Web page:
The New Whistle-blower Protection Bill, from the Perspective of the Olympus Case

The current Whistleblower Protection Act was enacted in 2004 and was enforced in 2006. It was said that the scandals of the recall cover-up by Mitsubishi Motors and the disguised beef origin by Snow Brand Foods brought the new Act. However, from the beginning, it was criticized that the range of target facts was too narrow, prevention measures for retaliation were not effective, etc. Based on the supplementary resolutions of the Diet and the supplementary provisions of the Act, the Consumer Commission Whistleblower Protection Special Research Committee was established, and discussions were underway for revision. However, the speed was very slow. The Committee finally issued the report in December 2018. Public comments were solicited for the new appendix table to the Act regarding the target laws. The amendment bill was approved by the Cabinet on March 9, 2020. It is now planned to submit to the National Assembly.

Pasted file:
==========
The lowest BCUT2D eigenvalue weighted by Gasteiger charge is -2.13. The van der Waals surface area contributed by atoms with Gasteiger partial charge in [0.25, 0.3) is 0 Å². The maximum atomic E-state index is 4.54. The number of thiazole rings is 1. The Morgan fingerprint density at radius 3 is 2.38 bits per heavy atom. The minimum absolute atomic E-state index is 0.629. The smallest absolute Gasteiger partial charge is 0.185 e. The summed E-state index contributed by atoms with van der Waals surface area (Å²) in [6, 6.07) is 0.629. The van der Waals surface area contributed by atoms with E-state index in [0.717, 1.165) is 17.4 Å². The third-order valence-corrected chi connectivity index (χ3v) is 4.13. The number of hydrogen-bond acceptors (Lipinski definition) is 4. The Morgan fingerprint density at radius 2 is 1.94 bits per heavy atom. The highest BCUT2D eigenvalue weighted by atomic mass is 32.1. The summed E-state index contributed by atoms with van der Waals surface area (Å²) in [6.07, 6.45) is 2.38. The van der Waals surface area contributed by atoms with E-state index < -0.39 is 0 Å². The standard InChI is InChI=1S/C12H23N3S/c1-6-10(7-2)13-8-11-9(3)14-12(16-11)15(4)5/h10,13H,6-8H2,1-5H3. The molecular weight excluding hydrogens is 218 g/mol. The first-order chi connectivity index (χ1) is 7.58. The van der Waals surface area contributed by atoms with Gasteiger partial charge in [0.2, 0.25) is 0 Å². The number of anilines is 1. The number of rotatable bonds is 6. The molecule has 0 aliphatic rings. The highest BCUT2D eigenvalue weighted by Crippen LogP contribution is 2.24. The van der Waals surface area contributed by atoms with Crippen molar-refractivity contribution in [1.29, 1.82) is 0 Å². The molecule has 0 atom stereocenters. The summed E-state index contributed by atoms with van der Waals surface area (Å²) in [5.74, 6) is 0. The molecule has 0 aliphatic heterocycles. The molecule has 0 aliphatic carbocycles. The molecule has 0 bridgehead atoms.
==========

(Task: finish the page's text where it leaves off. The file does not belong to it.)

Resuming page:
BDTI Announcement: Telework and e-Learning

To All of BDTI’s Supporters and Participants

Thank you for your support of our many programs and activities at BDTI. As you know, many organizations are switching to telework, and so we think now is a good time for companies to use the transition to telework as an opportunity to train managers in low-cost ways–for example by purchasing our “unlimited-use” e-Learning. ( https://bdti.or.jp/en/e-learning/ ) For a low price of 300,000 yen, the “unlimited use” e-Learning package enables all employees (any number!) at a company or its subsidiaries to learn the most important aspects of the Companies Law, Securities Law, and Corporate Governance (general module, and practice module). This is a total of almost 10 hours of instruction which can be done at one’s own pace at home, and–if we say so ourselves–is very good value for money.